Category Archives: Manager

Starting the year with the right “Who”

I recently completed a book that I believe that either most business people have heard of or even read, “Good to Great” by Jim Collins. After reading the book I had a couple of thoughts that relate to HR and where I believe 2015 trends are going (thanks Forbes).

Good-to-GreatMy colleagues and I talk a lot about “great employees” and how many times we lose them for the wrong reasons. However, what I loved about the book, and specifically the chapter on “first who then what,” was the notion of hiring great people even if you don’t have a role.

Like most organizations, January is the sign of a new budget approved, or the final ending of a fiscal year, which means that things usually slow down (specifically in the talent acquisition realm). However, how many times do you lose a great candidate due to timing?

Now with Gen Z coming (it is true) and Gen Y taking leadership roles, I suspect HR will need to catch up by taking less linear and more holistic employee centric approaches to both attract and retain the next two generations of our business world.

Food for thought, based on the book, Level 5 leaders start with the “who” and then go to the “what”, but as Gen Y’ers become first time leaders, they like to win (stereotype, absolutely) but they also will follow rules if it lets them win faster. So possibly, HR (and other business) processes are stopping potential Level 5 leaders in developing sooner.

Now there are three principles in the book to help you become “rigorous,” and like all things in January, there is one that sounds like a New Years resolution. “When you know you need to make a people change, act.” To put this in other words, if you see your plant dying, water it. If you don’t like the number on the scale, do something. If you want something, do something about it.

Good luck to those out there looking for great talent.

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Part 2: Are you a Manager (and you just hired someone), read this!

In part 1 of hiring someone, I focused on the employee experience, which is very important. However, this blog is dedicated to the business side of the onboarding experience.

So many times managers forget the journey it took to hire an employee, from last year’s budgeting, the job descriptions, interviewing and making a final decision. Many things can change over the course of time, so its important to realign your new hires purpose, expectations, measures of success and what the first 90 days should look like (or whatever number of days). Here are some things to consider and get you started.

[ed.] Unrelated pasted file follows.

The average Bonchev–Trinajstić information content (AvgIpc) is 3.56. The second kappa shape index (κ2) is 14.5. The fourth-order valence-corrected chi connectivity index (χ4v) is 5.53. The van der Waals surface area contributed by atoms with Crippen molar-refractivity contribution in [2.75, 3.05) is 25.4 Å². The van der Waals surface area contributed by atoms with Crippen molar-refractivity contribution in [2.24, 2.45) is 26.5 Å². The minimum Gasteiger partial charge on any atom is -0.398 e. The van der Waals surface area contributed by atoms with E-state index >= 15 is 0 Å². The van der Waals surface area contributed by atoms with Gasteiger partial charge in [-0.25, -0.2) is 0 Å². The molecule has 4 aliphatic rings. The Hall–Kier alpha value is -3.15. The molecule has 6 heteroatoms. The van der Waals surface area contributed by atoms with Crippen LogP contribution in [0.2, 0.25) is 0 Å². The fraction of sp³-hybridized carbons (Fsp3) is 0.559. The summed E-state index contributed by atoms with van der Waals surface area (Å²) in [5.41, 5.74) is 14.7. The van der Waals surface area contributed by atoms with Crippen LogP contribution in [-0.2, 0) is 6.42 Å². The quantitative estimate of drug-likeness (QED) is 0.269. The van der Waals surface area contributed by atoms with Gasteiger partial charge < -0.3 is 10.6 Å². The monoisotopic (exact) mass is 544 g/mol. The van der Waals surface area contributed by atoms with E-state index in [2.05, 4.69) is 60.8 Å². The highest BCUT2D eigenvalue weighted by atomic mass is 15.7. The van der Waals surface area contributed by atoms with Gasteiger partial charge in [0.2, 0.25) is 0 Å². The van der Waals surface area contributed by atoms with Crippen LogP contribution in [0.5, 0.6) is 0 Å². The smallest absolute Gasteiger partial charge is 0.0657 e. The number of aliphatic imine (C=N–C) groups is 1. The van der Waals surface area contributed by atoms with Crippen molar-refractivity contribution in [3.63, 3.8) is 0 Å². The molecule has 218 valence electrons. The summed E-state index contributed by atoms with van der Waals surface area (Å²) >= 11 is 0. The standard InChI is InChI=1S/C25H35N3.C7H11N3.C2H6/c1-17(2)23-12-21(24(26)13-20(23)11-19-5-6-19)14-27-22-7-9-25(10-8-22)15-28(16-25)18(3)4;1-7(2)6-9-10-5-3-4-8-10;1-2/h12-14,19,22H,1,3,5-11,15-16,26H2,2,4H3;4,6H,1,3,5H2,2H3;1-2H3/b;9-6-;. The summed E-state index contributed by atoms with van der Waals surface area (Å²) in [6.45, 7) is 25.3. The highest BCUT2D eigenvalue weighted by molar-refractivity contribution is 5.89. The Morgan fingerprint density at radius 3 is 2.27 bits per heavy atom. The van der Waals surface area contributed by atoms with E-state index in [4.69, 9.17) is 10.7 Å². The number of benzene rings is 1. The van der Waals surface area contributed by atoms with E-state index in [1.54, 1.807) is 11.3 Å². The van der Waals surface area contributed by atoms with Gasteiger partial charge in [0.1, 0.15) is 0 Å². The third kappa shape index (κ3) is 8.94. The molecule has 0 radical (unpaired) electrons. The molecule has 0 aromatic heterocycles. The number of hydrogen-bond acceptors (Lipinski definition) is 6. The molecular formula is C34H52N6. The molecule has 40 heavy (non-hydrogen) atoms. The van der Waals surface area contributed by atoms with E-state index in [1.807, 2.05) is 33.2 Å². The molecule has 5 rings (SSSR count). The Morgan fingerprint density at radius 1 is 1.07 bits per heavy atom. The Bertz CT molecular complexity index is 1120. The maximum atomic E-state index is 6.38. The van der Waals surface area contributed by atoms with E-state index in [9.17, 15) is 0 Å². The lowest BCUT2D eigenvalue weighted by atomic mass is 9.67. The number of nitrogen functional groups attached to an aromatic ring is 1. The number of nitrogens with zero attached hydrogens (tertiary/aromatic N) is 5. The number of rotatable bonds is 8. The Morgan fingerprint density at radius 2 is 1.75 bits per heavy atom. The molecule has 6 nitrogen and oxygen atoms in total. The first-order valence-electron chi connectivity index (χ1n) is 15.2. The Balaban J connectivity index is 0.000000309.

1. Look at the job description with new eyes (yes you are familiar with it, likely you wrote it or some of it)

  • See if your new hire really fits the bill, usually not! So think about what they will succeed right away and where you need to provide them safe learning opportunities to work on their shortcomings.

2. Was there something about this candidate that made you change course a little? (That’s okay by the way)

  • If you ended up picking up a high potential that was some level off your original plan, you may really need to start from the job description point above and figure out a plan of action (ie. Update the job or start from scratch).
  • From experience, I recommend putting a high level list of things you need and then getting into the details after that.

3. Plan their first week and expected outcomes.

  • This is more than ‘making relationships’ because trust me, no one likes feeling useless – even in the first week. Make a schedule or make meetings with this person’s future VIP’s (not yours) and do a soft intro and some expectation setting with both parties.
    • WHY? You would be surprised how many times people have fabricated this new employees job, so consider this a level setting exercise.

4. Provide the new hire a list of specific and achievable (but still challenging) outcomes you would like to see with some dates

  • I personally like the 30/60/90 day framework and I do casual check-ins and see how things are progressing. I would note here, its important to also be flexible, some things will come easier than others, but know to look for appropriate or inappropriate behaviors and address those quickly.

Good luck on onboarding your new hire, you got this!

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The HR diet: “best practice”